Monday, December 12, 2005

Does matter have eyes? (towards Smithson)

Does matter have eyes?

Is there a vision of matter, that belongs to matter its self?

Maurice Merleau-Ponty, in his late MS., *The Visible and the Invisible*, recognizes that all matter, organic and inorganic, sees, and that the "subject" so-called is located in relation to this inordinate, ongoing gazing.

The subject is only a subject as it gazes and is gazed at, and partakes of a common gaze that is the gaze of the created, Univocal or 'General Being'.

This mutual gaze of 'General Being', the gaze of all emergence, is neutral, true in and of itself, a universal form of power or power dispersed (& Foucault may recognize such an ideal economy of power in Benthem's project for a Panopticon)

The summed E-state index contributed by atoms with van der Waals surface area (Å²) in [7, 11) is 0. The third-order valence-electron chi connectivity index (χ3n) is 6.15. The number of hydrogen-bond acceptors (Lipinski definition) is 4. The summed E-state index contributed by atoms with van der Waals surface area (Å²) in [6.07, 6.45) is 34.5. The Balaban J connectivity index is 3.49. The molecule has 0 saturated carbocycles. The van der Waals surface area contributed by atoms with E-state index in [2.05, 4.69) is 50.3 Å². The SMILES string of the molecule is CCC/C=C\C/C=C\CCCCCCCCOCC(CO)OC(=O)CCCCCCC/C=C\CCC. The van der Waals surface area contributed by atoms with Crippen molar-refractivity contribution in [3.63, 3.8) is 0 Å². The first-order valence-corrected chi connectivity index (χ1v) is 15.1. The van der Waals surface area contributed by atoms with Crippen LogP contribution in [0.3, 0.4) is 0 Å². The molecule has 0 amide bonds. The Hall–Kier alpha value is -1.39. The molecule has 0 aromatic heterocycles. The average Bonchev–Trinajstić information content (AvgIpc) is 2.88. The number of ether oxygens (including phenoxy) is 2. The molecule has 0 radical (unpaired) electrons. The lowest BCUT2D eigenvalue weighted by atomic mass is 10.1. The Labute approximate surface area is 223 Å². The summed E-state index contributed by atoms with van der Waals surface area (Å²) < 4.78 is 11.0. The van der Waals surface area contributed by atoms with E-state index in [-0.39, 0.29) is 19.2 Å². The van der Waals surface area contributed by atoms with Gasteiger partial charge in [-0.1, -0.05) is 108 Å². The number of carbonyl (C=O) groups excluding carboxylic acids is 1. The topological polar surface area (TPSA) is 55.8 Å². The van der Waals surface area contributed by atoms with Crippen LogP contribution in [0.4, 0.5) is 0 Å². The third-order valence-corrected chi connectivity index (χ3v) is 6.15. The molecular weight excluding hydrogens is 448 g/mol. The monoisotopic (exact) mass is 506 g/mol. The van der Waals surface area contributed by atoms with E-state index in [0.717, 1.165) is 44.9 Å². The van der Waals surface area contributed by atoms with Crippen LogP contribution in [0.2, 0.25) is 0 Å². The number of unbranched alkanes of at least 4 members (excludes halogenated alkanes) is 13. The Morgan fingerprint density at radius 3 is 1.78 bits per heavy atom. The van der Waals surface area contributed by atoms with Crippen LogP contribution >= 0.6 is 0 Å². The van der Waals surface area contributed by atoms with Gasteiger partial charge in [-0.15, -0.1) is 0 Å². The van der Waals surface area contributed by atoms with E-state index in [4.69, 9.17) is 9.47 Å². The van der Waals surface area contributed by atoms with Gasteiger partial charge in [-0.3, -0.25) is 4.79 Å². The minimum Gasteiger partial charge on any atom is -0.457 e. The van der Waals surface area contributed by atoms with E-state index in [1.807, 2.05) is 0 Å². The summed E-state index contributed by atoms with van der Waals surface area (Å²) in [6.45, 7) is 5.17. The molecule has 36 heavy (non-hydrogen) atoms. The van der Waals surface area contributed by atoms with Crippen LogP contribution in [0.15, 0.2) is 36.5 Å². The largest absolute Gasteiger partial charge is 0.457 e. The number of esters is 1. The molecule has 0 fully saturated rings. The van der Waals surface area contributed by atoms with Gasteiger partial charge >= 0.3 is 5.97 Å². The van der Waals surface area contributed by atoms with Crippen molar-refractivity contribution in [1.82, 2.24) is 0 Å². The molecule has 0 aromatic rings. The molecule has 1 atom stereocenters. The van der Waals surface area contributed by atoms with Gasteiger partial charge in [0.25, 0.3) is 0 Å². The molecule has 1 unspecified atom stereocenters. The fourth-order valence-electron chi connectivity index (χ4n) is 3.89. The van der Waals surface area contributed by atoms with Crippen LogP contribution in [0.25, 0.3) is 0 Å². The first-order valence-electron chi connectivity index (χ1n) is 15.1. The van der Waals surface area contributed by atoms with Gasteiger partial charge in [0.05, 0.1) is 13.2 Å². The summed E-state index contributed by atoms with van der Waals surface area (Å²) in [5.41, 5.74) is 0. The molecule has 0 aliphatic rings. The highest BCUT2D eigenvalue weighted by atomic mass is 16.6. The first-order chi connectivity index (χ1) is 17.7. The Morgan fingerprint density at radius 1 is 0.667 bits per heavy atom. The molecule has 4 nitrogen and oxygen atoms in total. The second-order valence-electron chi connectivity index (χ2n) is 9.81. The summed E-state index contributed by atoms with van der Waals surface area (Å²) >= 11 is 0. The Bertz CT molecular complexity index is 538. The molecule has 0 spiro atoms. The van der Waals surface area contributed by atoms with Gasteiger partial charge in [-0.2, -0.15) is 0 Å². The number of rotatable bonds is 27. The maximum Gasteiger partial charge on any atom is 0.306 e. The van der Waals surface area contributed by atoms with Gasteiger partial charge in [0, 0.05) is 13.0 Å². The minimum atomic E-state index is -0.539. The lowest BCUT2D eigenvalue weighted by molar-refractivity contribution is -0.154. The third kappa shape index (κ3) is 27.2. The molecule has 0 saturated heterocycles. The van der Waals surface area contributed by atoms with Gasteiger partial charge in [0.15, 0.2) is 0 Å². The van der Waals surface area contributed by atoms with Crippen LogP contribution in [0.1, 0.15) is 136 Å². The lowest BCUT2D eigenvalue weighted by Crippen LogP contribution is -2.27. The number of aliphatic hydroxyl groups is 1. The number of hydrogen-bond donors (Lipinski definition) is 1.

What I am concerned with after Merleau-Ponty is a radical mutuality of the gaze extended to the sensorium in its relation to nervous system / mind, a mutality called 'General Being' and recognized in 'chiasmic' relation. Interpenetrating, intussuceptive -- however both terms seem inadequate, not radical enough. The best image of chiasmus may not be an image at all; but pre-cognized (ek-cognized?) by the one who, touching their self, loses the self at an edge where the self as thing and as reflective consciousness blend indefinitely. The result is a blindness. The blank of simulatenously cognizing the sensible and insensible in one other.

In this mutuality all beings emerge and exist, being for and in themselves. "Subject" / "Object" radicalized beyond cognition. Can we imagine this mutuality comprising a film; a total film, a view of all views, that can never be seen except in some never realized eternity? Which are yet, practically, for the purposes of memory and action, always present... Virtually present?

*composed September '05

No comments: